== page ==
The UC Irvine History Project (UCIHP) strives to help teachers integrate primary sources into classroom so that students can engage with texts like historians. Students will not learn by memorization; instead, they acquire historical thinking and strategies to think through and analyze texts. View the video below for an overview about what UCIHP's professional development is about and in what ways it supports history/social science teachers.
When speaking about the National Writing Project, Dr. Sheridan Blau stated that
This model of teacher professional learning sparked a movement that is still growing strong today. More than 200 Writing Project sites can be found across the United States, and these sites continue to use a teachers-teaching-teachers model to build community, capacity, and passion for writing instruction. In this blog, I will highlight the teacher professional learning opportunities and the youth programming offered by one of those sites - the UC Irvine Writing Project (UCIWP).
By National Writing Project
The National Writing Project (NWP) is a network of sites anchored at colleges and universities and serves teachers across disciplines, from early childhood through university. They provide professional development, develop resources, generate research, and act on knowledge to improve the teaching of writing. NWP sites share a set of principles and practices for teachers’ professional development. In addition to developing a leadership cadre of local teachers (called “teacher-consultants”) through invitational summer institutes, NWP sites design and deliver customized in-service programs for local schools, districts, and higher education institutions, and provide a diverse array of continuing education and research opportunities for teachers.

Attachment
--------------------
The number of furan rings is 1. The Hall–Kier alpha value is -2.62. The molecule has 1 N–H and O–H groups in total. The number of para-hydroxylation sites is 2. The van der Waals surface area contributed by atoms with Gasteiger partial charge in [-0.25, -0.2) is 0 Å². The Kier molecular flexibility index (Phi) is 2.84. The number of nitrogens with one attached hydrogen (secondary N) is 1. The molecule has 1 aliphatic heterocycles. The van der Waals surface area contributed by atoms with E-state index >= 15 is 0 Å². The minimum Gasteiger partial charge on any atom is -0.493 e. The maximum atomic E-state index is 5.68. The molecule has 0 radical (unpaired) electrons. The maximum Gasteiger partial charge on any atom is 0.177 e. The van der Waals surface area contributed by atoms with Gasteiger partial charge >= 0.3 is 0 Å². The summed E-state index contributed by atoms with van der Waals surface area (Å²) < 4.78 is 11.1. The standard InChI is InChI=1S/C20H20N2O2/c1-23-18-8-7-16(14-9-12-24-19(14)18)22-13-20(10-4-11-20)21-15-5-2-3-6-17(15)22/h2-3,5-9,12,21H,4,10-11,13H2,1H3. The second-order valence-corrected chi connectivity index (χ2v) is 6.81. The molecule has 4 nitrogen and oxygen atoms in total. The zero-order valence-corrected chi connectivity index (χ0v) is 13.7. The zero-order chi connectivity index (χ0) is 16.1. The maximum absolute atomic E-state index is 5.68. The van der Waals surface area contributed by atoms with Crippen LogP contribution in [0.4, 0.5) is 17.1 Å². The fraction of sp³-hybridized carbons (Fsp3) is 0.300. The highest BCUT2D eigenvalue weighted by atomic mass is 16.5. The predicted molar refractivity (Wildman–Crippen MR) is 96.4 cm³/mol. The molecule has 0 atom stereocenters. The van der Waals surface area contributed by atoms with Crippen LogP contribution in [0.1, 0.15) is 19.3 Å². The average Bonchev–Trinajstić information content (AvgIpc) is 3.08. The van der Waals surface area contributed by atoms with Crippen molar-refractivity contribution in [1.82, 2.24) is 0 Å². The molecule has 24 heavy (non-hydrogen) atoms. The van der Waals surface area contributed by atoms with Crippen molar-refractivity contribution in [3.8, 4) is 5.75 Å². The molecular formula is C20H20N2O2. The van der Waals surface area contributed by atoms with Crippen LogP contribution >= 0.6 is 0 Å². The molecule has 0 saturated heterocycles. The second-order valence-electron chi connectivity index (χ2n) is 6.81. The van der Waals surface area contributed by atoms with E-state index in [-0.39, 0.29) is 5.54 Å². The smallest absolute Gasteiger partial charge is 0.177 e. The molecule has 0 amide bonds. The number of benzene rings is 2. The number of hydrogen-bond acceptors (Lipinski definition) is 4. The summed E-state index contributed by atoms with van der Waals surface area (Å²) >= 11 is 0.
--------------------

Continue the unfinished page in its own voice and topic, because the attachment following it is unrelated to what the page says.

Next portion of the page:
By Jenell Krishnan
Developed by two members of The WRITE Center's Advisory Board, Chauncey Monte-Sano and Mary Schleppgrell, Read.Inquire.Write helps teachers improve student reading, reasoning, and writing with sources through social studies inquiry. Their free and downloadable curriculum creates a process to support secondary students' argument writing through the reading of sources and analysis of complex social and historical problems.
By Jacob Steiss
Stanford History Education Group (SHEG) offers a number of free resources to help secondary history and literacy teachers improve students’ source-based analytical thinking, writing about sources, and reasoning about online texts. Here are THREE awesome resources for teachers